Secretary Robert Wilkie Outlines Cultural Changes At The Department Of Veterans Affairs

Apr 16, 2019

Robert Wilkie was appointed as the Secretary of U.S. Department of Veterans Affairs last July. Wilkie grew up at Fort Bragg in a military family and still serves as an officer in the Air Force Reserve. As secretary of the cabinet level department, he’s responsible for ensuring the VA serves veterans’ physical, mental, and emotional needs to the best of its ability.

Robert Wilkie, 10th United States Secretary of Veterans Affairs, official portrait.
Credit Gene Russell / United States Department of Veterans Affairs

It’s also a department that has seen its share of controversy over the years, including here in Wisconsin at the Tomah VA Medical Center. That was the center which was embroiled in scandal a few years ago involving the overprescription of opioid narcotics. But Wilkie says it was an opportunity to change. 

"The most important lesson from Tomah was that it forced on VA a cultural change," he explains. 

The Department of Veterans Affairs reanalyzed how it was prescribing pain medication and explored alternative therapies like tai chi and yoga. They did studies into the efficacy of opioids, compared to aspirin and ibuprofen. 

Since then, Wilkie says, "We've reduced the rate of prescriptions for opioids for veterans by 51 percent and we are the leaders in alternative therapies. So that is what that terrible thing led the entire department to do."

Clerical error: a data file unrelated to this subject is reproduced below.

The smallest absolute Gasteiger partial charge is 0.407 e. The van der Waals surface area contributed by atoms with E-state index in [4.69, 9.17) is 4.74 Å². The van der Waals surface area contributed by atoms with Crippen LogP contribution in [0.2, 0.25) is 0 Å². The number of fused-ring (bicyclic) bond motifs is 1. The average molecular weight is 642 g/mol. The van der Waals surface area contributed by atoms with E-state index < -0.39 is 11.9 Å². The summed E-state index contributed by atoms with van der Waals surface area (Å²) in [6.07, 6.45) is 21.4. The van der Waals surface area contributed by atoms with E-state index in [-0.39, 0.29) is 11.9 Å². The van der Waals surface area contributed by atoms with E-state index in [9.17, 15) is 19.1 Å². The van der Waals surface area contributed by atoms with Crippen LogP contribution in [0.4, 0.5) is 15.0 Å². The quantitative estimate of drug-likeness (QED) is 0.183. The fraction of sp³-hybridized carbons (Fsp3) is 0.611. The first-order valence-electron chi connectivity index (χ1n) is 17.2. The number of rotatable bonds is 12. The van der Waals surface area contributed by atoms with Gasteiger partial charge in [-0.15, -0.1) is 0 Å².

Wisconsin is also at the cutting edge of research into spinal cord injuries, such as those sustained in combat. Milwaukee's Clement J. Zablocki VA Medical Center is considered a hub of spinal cord research, treating injuries that were once usually fatal. 

"We're talking about a continuum of effect. Opioid abuse, homelessness — suicide is on that continuum — and we just can't treat one of those things in isolation."

There is no shortage of problems facing U.S. veterans. Suicide, homelessness, and addiction are all disproportionately high among veterans when compared to the civilian population. Wilkie says these issues are frequently interconnected and part of complex solutions that must address several problems at once. 

"We're talking about a continuum of effect. Opioid abuse, homelessness - suicide is on that continuum - and we just can't treat one of those things in isolation," he says. 

Wilkie continues, "A few weeks ago, the president launched a nation-wide effort to tackle suicide, and that is with me in the lead as the representative of this department, but it also brings in the Department of Defense, the National Institute of Health, HHS [U.S. Department of Health and Human Services]. So it is not simply a whole of government effort but a whole of nation effort."